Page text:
Do you remember this drawing on the left from the first part of my Lynn journey account, of the cover page for ‘The Fugitive Song’, written by Jesse and dedicated to Frederick Douglass?

In 1874, Douglass wrote a letter to John Hutchinson mentioning Jesse (the group was often called ‘The Tribe of Jesse’ even long after his death), and it’s here in this scrapbook. Yes, I’m holding an original letter written by Douglass himself, in my own two hands! Well, archivist-gloved hands anyway, and of course I don’t remove it from the scrapbook, just carefully turn it over to read both sides. Like I’ve said many times before, artifacts and physical sites have a very strong effect on me emotionally, which is what keeps me from being just an armchair history enthusiast and drives me out on the road. So, of course, I get the chills all over again, and feel more than a bit teary-eyed!

The envelope is addressed: 'John W. Hutchinson, Lynn Mass' from 'Fred'k Douglass'

The envelope is addressed: ‘John W. Hutchinson, Lynn Mass’ from ‘Fred’k Douglass’

But anyway, here’s the full text of the letter:

‘Biddeford, Nov. 18, 1874

My dear John,

I have only time while on the wing as I am, to tell you that you made me very much obliged to you for the little pamphlet you kindly put into [sic] hands night before last in Lynn, containing biographical sketches of the several members of your remarkably musical family. No apology was needed for its publication. All who have listened as I have done, to the ‘Concord of Several Sounds’ from members of the ‘Tribe of Jesse’ want more of the music and wish to know more of the persons from whom it comes. I especially have reason to feel a grateful interest in the whole Hutchinson family for you have sung the yokes from the necks & the fetters from the limbs of my race, and dared to be true to humanity against all danger to worldly prosperity and reputation. You have dared to sing for a cause first and for cash afterward. I know of few instrumentalities which have done more for liberty and temperance than have your voices. But I only took this moment simply to thank you for the pamphlets and not to speak in the praise of the dear family.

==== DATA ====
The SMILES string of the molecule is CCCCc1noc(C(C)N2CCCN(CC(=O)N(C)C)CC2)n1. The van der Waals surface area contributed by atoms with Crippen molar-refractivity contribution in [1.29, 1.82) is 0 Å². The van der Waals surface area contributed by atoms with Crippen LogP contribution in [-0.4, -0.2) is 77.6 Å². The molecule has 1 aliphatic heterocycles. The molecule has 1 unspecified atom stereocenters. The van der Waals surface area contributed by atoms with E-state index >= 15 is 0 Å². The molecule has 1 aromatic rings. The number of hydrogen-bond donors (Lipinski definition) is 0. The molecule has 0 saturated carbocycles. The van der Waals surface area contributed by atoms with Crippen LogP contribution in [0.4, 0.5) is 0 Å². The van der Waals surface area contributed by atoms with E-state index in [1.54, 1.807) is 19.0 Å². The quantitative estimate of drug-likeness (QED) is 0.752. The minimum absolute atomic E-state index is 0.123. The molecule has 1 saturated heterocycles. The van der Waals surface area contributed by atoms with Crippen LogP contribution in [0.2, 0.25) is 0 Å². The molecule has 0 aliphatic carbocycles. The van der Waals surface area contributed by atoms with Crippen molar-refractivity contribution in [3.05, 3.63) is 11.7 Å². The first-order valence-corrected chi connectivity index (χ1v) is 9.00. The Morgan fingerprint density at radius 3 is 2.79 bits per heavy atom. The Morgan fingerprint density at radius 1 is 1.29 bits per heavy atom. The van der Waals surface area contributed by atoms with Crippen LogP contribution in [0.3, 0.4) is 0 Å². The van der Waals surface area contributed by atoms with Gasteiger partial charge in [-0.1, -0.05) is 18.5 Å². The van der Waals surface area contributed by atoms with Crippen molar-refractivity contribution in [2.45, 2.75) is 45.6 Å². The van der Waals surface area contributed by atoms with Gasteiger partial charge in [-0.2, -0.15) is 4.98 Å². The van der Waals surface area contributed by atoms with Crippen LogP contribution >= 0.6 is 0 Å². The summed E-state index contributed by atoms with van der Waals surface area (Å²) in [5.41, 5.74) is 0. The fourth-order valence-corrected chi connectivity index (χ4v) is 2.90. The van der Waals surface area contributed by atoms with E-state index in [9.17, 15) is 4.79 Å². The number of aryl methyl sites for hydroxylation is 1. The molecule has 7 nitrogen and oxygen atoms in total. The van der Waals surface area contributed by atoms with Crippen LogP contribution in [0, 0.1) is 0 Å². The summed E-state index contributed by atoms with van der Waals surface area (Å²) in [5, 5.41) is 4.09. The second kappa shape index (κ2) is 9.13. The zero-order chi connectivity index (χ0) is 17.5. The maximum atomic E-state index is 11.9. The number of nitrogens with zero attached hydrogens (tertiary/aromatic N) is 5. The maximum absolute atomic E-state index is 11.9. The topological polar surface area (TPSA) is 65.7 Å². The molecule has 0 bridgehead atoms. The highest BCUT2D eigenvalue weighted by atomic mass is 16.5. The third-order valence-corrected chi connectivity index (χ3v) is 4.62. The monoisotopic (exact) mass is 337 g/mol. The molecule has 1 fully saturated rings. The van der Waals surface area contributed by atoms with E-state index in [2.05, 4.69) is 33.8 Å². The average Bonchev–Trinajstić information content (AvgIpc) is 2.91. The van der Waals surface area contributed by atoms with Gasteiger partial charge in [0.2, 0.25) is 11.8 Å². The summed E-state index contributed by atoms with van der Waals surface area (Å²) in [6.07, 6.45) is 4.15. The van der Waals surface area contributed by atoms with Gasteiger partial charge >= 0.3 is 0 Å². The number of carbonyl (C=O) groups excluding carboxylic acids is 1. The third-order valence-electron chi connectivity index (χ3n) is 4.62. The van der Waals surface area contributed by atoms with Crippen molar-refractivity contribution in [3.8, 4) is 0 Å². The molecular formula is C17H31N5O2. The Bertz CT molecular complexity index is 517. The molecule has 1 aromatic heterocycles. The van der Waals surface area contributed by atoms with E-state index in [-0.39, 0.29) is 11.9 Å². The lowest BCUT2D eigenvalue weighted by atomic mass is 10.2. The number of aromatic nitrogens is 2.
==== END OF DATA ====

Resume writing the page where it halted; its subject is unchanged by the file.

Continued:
Yours very truly, Fred’k Douglass.’

Frederick Douglass letter to John Hutchinson, dated 1874, Lynn Museum & Historical Society

Frederick Douglass letter to John Hutchinson, dated 1874, Lynn Museum & Historical Society

At long last and with little time to spare, I finish looking at the scrapbook and turn to the other clippings and ephemera I find in the Douglass file folder.

George Latimer article, Lynn Museum Archives

George Latimer article, Lynn Museum Archives